Female power and male dominance : on the origins of sexual inequality / Peggy Reeves Sanday.

by Sanday, Peggy ReevesLooking glass.

Publisher: Cambridge : Cambridge University Press, 1981.Description: xvii,295 pages : illustrations ; 24 cm.ISBN: 0521280753; 9780521280754.Subject(s): Cross-cultural studiesLooking glass | Power (Social sciences)Looking glass | Sex (Psychology)Looking glass | Sex roleLooking glass | SexismLooking glass | Symbolism (Psychology)Looking glassNote: Bibliography: p275-283. _ Includes index.
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Enhanced descriptions from Syndetics:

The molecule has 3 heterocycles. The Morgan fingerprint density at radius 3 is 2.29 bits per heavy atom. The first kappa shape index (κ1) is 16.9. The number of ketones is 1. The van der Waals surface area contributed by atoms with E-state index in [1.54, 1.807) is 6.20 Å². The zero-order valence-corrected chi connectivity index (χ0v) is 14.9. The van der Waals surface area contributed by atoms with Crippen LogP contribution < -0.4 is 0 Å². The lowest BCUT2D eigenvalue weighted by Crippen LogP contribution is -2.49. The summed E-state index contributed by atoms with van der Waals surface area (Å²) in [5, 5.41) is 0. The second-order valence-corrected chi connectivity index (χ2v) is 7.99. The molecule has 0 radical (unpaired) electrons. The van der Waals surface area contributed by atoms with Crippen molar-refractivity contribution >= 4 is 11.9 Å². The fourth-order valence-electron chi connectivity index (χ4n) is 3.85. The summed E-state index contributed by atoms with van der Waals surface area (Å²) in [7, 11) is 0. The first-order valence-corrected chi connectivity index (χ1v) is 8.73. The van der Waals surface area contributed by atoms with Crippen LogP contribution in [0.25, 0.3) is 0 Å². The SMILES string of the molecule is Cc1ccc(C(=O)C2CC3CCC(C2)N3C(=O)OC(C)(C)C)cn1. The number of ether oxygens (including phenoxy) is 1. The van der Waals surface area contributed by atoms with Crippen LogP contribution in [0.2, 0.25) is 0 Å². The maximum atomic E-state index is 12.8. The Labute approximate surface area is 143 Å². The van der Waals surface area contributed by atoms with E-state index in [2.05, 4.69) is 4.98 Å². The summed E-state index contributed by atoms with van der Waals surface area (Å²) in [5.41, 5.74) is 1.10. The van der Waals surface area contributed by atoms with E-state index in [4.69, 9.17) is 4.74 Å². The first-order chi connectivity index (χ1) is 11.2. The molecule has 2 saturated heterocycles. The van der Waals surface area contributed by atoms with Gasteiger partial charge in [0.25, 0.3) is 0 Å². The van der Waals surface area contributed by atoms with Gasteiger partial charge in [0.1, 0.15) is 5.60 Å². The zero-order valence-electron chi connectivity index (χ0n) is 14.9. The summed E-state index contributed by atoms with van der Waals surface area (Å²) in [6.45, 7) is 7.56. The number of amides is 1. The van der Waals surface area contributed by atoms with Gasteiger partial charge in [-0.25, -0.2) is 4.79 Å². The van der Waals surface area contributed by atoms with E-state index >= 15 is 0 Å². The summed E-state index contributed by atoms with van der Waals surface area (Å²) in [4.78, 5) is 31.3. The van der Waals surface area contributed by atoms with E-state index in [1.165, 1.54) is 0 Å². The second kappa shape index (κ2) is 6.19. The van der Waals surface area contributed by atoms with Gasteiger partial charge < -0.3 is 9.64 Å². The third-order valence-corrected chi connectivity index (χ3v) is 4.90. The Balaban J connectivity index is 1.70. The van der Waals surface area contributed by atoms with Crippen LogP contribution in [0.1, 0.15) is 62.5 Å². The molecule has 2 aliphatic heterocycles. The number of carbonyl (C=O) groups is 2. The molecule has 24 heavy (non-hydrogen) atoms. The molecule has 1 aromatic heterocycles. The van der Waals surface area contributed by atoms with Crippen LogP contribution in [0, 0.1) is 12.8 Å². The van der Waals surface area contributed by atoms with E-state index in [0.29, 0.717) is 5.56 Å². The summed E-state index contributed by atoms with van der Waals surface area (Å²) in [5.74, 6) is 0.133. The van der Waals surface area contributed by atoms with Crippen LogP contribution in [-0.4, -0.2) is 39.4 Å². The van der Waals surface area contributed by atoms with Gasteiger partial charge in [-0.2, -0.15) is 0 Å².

In this book, Professor Peggy Sanday provides a ground-breaking examination of power and dominance in male-female relationships. How does the culturally approved interaction between the sexes originate? Why are women viewed as a necessary part of political, economic, and religious affairs in some societies but not in others? Why do some societies clothe sacred symbols of creative power in the guise of one sex and not of the other? Professor Sanday offers solutions to these cultural puzzles by using cross-cultural research on over 150 tribal societies. She systematically establishes the full range of variation in male and female power roles and then suggests a theoretical framework for explaining this variation. Rejecting the argument of universal female subordination, Professor Sanday argues that male dominance is not inherent in human relations but is a solution to various kinds of cultural strain. Those who are thought to embody, be in touch with, or control the creative forces of nature are perceived as powerful. In isolating the behavioural and symbolic mechanisms which institute male dominance, professor Sanday shows that a people's secular power roles are partly derived from ancient concepts of power, as exemplified by their origin myths. Power and dominance are further determined by a people's adaptation to their environment, social conflict, and emotional stress. This is illustrated through case studies of the effects of European colonialism, migration, and food stress, and supported by numerous statistical associations between sexual inequity and various cultural stresses.